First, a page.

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Thursday, 25 May, 2000, 12:03 GMT 13:03 UK
Watching while you surf
web watching
PCs might soon be watching people surf on their PC
By BBC News Online internet reporter Mark Ward

The UK is leading the world when it comes to high-tech spying on its citizens, say civil liberty and privacy groups.

The campaigners fear that if a bill that is getting its second reading in the House of Lords on Thursday becomes law, the police and security forces would gain abilities to snoop on British citizens using the internet that are "unprecedented in peacetime".



They allow anyone to watch the websites you are browsing in real time

Caspar Bowden, Foundation for Information Policy Research
If the Regulation of Investigatory Powers (RIP) Bill is passed, internet service providers will be forced to install black boxes in their data centres that connect directly to an MI5 monitoring centre in London.

Caspar Bowden, director of the Foundation for Information Policy Research, says the bill and the black boxes give police vastly increased powers to snoop.

"They will allow anyone to watch the websites you are browsing in real time."

Police power

The government says the RIP bill is simply updating the powers of the police for the digital age. It claims the bill will help them track, trace and tap high-tech criminals who are using the internet.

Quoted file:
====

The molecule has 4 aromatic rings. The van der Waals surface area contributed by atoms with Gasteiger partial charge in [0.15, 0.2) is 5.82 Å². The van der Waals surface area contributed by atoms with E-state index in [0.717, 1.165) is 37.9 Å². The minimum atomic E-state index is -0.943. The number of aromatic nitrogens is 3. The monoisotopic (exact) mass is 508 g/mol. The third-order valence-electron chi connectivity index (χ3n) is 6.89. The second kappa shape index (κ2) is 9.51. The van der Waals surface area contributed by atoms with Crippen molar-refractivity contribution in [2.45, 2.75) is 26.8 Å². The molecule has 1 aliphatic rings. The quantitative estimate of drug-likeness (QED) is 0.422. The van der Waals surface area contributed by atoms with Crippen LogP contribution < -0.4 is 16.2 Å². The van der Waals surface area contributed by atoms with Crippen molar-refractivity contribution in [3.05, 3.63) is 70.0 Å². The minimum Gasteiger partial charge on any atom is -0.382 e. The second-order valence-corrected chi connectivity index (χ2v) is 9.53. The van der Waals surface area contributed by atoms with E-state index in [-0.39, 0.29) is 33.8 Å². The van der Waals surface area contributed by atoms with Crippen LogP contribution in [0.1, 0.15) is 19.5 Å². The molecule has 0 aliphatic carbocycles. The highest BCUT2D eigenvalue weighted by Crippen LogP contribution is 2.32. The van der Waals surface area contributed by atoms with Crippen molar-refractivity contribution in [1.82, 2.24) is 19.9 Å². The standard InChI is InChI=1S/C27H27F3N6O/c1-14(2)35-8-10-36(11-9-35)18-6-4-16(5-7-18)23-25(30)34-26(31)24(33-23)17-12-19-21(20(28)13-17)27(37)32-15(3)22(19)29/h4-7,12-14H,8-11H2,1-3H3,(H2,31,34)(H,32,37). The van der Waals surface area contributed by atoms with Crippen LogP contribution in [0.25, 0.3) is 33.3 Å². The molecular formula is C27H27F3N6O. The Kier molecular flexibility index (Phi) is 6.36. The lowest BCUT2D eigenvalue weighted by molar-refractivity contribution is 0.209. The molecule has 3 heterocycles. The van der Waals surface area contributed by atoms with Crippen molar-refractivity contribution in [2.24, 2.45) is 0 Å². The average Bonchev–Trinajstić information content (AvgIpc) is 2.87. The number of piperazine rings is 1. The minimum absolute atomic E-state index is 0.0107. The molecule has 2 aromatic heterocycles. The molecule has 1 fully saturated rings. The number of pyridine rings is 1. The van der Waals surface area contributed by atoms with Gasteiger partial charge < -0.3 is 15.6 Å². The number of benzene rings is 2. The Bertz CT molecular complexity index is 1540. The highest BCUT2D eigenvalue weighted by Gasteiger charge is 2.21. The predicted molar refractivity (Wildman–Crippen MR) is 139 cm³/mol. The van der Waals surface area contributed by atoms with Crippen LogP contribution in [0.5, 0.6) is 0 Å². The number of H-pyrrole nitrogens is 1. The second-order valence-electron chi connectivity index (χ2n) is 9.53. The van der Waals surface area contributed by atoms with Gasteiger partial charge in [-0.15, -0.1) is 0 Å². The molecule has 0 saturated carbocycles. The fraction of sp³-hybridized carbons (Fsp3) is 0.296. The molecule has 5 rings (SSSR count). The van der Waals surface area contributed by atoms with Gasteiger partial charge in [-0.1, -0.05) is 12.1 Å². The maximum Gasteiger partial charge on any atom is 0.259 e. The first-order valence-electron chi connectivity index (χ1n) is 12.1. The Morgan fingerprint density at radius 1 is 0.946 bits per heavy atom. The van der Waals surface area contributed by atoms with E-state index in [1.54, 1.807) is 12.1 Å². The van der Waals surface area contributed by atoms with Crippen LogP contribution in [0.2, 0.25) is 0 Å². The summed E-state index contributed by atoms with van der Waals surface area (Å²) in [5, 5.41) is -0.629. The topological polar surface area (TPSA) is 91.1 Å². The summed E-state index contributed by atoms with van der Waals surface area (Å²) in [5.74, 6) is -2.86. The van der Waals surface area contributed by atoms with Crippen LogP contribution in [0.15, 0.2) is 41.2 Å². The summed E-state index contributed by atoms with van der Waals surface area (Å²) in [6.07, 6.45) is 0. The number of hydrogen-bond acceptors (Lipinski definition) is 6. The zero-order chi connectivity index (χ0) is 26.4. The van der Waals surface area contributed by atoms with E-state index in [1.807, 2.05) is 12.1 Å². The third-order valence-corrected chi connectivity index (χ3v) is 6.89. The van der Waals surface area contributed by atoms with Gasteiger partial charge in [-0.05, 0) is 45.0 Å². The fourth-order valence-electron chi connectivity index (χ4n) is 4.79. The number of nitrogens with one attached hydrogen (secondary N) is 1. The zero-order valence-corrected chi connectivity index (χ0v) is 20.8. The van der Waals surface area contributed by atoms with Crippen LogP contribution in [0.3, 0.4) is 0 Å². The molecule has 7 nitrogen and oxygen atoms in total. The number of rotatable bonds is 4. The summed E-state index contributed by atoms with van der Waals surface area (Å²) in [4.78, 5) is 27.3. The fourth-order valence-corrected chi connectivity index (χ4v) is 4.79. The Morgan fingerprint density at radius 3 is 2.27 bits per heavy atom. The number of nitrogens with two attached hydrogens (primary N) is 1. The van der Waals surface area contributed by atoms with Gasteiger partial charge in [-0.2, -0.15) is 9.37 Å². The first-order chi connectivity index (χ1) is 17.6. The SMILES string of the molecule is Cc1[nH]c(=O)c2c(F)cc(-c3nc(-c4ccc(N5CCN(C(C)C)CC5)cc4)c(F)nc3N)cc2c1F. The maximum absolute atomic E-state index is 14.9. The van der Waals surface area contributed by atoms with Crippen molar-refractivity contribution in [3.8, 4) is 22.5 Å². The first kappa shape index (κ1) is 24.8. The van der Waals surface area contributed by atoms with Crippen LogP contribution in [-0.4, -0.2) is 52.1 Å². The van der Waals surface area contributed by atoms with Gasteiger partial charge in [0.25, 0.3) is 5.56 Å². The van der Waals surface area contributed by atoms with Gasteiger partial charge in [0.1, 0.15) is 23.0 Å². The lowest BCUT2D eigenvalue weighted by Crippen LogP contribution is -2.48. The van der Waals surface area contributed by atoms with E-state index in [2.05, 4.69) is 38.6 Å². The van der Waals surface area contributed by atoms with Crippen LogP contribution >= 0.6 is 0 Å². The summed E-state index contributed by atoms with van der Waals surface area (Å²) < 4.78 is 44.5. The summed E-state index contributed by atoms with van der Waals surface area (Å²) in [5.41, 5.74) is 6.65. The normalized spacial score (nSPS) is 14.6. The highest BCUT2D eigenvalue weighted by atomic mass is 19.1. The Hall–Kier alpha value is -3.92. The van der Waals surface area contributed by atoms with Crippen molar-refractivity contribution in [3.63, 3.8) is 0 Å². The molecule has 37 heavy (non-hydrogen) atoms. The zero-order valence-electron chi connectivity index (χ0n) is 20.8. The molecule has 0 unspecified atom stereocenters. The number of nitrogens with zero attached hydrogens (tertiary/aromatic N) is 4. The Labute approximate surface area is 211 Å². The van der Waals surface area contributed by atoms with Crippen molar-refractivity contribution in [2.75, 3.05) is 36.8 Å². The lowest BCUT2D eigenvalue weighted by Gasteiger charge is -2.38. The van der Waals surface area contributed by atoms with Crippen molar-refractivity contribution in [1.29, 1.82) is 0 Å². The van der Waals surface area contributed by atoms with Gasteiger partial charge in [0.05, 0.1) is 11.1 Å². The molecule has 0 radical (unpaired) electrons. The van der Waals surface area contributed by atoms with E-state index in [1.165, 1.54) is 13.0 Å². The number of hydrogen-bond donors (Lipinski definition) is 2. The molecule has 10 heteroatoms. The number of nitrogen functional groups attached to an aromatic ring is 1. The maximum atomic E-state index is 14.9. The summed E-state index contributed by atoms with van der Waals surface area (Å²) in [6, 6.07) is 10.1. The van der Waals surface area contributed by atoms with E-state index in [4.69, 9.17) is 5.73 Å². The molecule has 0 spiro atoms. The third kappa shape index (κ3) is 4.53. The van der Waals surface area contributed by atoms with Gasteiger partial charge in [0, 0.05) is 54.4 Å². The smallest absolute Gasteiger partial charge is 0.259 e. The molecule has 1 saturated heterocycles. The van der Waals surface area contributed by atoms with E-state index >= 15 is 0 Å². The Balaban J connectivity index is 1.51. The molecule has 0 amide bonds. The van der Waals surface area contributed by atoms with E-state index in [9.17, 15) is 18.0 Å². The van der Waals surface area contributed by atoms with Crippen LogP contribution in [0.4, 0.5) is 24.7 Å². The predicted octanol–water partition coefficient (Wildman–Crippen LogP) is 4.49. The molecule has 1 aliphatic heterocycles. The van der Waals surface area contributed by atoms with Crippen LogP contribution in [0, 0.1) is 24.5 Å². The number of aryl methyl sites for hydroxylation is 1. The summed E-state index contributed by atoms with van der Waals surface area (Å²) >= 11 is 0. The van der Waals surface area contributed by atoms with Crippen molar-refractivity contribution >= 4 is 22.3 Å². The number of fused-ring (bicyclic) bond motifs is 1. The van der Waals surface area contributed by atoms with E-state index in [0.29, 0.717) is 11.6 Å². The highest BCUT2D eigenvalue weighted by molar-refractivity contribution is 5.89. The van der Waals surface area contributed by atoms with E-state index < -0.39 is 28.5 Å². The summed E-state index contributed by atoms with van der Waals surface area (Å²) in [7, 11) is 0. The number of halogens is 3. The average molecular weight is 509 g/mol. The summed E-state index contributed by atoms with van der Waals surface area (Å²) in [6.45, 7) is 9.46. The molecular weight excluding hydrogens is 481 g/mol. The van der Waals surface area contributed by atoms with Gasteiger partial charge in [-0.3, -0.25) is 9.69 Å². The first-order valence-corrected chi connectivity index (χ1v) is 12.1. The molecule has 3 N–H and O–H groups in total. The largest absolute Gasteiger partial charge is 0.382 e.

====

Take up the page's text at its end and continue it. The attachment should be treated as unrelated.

"The bill does not give the law enforcement agencies anymore powers than they already have," said a Home Office spokesman.

But Mr Bowden says that the bill makes it much easier for the police to force net service providers to provide a list of the websites customers are visiting.

Currently if the police want to eavesdrop on private communications they have to get a judicial or ministerial permission in the form of a warrant.

Liberty lost

This change also has the Data Protection Commission worried. "The judicial process is an independent review of whether the intrusion is justified," said David Smith, assistant data protection commissioner.

He said without these checks there was a danger that the right to personal privacy would be infringed.

The Home Office spokesman says the bill imposes greater restrictions on the ability of the police to tap communications.

"The bill will restrict the use of these powers more than they are at the moment," he said. "The police will have to satisfy more checks than they do now."

Mr Bowden says the government has overlooked key facts about the way that the internet works.

A phone call can be tapped because it directly connects the people talking. By contrast data travelling over the internet is chopped up into packets and reaches a destination by any number of routes.

"If you want to tap anything on the internet, you have to tap everything and throw away what you don't want," he says.

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See also:

07 Mar 00 | Sci/Tech
Computer crime plans attacked
10 Feb 00 | Sci/Tech
Surveillance bill under fire
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